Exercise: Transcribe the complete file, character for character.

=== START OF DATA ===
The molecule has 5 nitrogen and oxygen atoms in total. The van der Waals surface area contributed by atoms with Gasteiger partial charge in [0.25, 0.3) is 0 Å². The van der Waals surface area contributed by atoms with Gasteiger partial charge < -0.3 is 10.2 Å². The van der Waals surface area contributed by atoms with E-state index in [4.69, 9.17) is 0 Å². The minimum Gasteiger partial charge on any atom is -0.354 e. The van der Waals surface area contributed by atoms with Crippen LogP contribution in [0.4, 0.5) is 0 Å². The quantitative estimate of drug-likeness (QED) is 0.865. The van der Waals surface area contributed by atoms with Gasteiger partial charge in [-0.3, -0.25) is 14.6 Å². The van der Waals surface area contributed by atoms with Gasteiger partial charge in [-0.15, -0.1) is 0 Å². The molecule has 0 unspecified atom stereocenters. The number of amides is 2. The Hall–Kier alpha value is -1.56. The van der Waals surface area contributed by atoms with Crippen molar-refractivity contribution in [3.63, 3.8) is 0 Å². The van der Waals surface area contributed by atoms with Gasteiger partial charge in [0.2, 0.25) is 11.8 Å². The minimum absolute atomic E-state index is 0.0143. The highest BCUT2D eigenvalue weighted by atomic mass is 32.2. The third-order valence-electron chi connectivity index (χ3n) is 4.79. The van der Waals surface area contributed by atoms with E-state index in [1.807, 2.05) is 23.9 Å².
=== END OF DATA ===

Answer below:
The molecule has 5 nitrogen and oxygen atoms in total. The van der Waals surface area contributed by atoms with Gasteiger partial charge in [0.25, 0.3) is 0 Å². The van der Waals surface area contributed by atoms with Gasteiger partial charge < -0.3 is 10.2 Å². The van der Waals surface area contributed by atoms with E-state index in [4.69, 9.17) is 0 Å². The minimum Gasteiger partial charge on any atom is -0.354 e. The van der Waals surface area contributed by atoms with Crippen LogP contribution in [0.4, 0.5) is 0 Å². The quantitative estimate of drug-likeness (QED) is 0.865. The van der Waals surface area contributed by atoms with Gasteiger partial charge in [-0.3, -0.25) is 14.6 Å². The van der Waals surface area contributed by atoms with Gasteiger partial charge in [-0.15, -0.1) is 0 Å². The molecule has 0 unspecified atom stereocenters. The number of amides is 2. The Hall–Kier alpha value is -1.56. The van der Waals surface area contributed by atoms with Crippen molar-refractivity contribution in [3.63, 3.8) is 0 Å². The van der Waals surface area contributed by atoms with Gasteiger partial charge in [0.2, 0.25) is 11.8 Å². The minimum absolute atomic E-state index is 0.0143. The highest BCUT2D eigenvalue weighted by atomic mass is 32.2. The third-order valence-electron chi connectivity index (χ3n) is 4.79. The van der Waals surface area contributed by atoms with E-state index in [1.807, 2.05) is 23.9 Å².